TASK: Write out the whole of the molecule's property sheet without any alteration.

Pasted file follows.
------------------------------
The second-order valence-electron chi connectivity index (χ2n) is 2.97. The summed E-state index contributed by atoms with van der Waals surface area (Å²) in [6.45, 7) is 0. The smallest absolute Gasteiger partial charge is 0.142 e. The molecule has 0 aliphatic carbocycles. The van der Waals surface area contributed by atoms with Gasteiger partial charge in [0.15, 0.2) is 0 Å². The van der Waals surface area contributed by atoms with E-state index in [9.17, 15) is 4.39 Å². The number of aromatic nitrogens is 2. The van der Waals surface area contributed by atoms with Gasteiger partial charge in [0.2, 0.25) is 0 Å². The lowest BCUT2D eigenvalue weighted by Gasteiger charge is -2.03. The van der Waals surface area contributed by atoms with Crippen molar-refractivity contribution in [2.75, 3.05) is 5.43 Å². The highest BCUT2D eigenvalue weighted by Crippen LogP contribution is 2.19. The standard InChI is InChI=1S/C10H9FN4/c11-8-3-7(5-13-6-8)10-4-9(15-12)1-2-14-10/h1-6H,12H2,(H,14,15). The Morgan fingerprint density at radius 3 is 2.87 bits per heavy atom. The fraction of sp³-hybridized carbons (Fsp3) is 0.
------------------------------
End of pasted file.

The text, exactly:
The second-order valence-electron chi connectivity index (χ2n) is 2.97. The summed E-state index contributed by atoms with van der Waals surface area (Å²) in [6.45, 7) is 0. The smallest absolute Gasteiger partial charge is 0.142 e. The molecule has 0 aliphatic carbocycles. The van der Waals surface area contributed by atoms with Gasteiger partial charge in [0.15, 0.2) is 0 Å². The van der Waals surface area contributed by atoms with E-state index in [9.17, 15) is 4.39 Å². The number of aromatic nitrogens is 2. The van der Waals surface area contributed by atoms with Gasteiger partial charge in [0.2, 0.25) is 0 Å². The lowest BCUT2D eigenvalue weighted by Gasteiger charge is -2.03. The van der Waals surface area contributed by atoms with Crippen molar-refractivity contribution in [2.75, 3.05) is 5.43 Å². The highest BCUT2D eigenvalue weighted by Crippen LogP contribution is 2.19. The standard InChI is InChI=1S/C10H9FN4/c11-8-3-7(5-13-6-8)10-4-9(15-12)1-2-14-10/h1-6H,12H2,(H,14,15). The Morgan fingerprint density at radius 3 is 2.87 bits per heavy atom. The fraction of sp³-hybridized carbons (Fsp3) is 0.